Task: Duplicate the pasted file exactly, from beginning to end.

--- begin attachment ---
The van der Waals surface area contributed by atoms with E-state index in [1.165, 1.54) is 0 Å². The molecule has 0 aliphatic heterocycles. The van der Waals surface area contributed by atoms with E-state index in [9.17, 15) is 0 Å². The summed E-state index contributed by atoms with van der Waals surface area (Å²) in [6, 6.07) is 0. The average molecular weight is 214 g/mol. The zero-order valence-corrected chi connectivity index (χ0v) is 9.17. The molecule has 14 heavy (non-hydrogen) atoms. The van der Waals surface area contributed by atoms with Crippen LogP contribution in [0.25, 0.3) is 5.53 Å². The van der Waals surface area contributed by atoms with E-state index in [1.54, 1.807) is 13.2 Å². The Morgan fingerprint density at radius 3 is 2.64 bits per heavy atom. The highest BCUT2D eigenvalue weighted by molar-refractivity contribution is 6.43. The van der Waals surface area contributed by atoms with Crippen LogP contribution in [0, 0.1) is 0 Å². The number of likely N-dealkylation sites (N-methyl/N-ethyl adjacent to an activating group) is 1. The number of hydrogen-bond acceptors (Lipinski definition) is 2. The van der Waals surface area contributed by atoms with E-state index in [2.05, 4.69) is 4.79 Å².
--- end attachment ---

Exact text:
The van der Waals surface area contributed by atoms with E-state index in [1.165, 1.54) is 0 Å². The molecule has 0 aliphatic heterocycles. The van der Waals surface area contributed by atoms with E-state index in [9.17, 15) is 0 Å². The summed E-state index contributed by atoms with van der Waals surface area (Å²) in [6, 6.07) is 0. The average molecular weight is 214 g/mol. The zero-order valence-corrected chi connectivity index (χ0v) is 9.17. The molecule has 14 heavy (non-hydrogen) atoms. The van der Waals surface area contributed by atoms with Crippen LogP contribution in [0.25, 0.3) is 5.53 Å². The van der Waals surface area contributed by atoms with E-state index in [1.54, 1.807) is 13.2 Å². The Morgan fingerprint density at radius 3 is 2.64 bits per heavy atom. The highest BCUT2D eigenvalue weighted by molar-refractivity contribution is 6.43. The van der Waals surface area contributed by atoms with Crippen LogP contribution in [0, 0.1) is 0 Å². The number of likely N-dealkylation sites (N-methyl/N-ethyl adjacent to an activating group) is 1. The number of hydrogen-bond acceptors (Lipinski definition) is 2. The van der Waals surface area contributed by atoms with E-state index in [2.05, 4.69) is 4.79 Å².